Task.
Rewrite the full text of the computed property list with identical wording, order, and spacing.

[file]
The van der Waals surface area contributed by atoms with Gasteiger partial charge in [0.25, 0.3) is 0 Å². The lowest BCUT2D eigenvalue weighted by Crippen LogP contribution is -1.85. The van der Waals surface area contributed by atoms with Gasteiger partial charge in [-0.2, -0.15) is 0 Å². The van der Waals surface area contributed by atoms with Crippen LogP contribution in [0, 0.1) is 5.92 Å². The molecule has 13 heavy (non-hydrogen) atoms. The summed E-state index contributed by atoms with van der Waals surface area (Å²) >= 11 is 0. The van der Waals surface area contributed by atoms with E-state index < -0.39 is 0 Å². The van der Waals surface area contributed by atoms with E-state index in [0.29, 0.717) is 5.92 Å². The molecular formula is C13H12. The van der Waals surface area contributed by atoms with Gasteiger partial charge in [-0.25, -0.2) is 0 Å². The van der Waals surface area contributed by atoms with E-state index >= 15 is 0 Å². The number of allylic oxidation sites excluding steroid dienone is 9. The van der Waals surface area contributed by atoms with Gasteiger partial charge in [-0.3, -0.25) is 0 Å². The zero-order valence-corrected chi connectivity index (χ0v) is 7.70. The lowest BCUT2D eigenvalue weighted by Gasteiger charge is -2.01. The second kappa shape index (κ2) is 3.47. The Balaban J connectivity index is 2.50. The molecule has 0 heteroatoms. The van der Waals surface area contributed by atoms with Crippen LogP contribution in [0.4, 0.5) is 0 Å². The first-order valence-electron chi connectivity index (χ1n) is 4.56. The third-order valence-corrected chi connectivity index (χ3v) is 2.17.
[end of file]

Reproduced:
The van der Waals surface area contributed by atoms with Gasteiger partial charge in [0.25, 0.3) is 0 Å². The lowest BCUT2D eigenvalue weighted by Crippen LogP contribution is -1.85. The van der Waals surface area contributed by atoms with Gasteiger partial charge in [-0.2, -0.15) is 0 Å². The van der Waals surface area contributed by atoms with Crippen LogP contribution in [0, 0.1) is 5.92 Å². The molecule has 13 heavy (non-hydrogen) atoms. The summed E-state index contributed by atoms with van der Waals surface area (Å²) >= 11 is 0. The van der Waals surface area contributed by atoms with E-state index < -0.39 is 0 Å². The van der Waals surface area contributed by atoms with E-state index in [0.29, 0.717) is 5.92 Å². The molecular formula is C13H12. The van der Waals surface area contributed by atoms with Gasteiger partial charge in [-0.25, -0.2) is 0 Å². The van der Waals surface area contributed by atoms with E-state index >= 15 is 0 Å². The number of allylic oxidation sites excluding steroid dienone is 9. The van der Waals surface area contributed by atoms with Gasteiger partial charge in [-0.3, -0.25) is 0 Å². The zero-order valence-corrected chi connectivity index (χ0v) is 7.70. The lowest BCUT2D eigenvalue weighted by Gasteiger charge is -2.01. The second kappa shape index (κ2) is 3.47. The Balaban J connectivity index is 2.50. The molecule has 0 heteroatoms. The van der Waals surface area contributed by atoms with Crippen LogP contribution in [0.4, 0.5) is 0 Å². The first-order valence-electron chi connectivity index (χ1n) is 4.56. The third-order valence-corrected chi connectivity index (χ3v) is 2.17.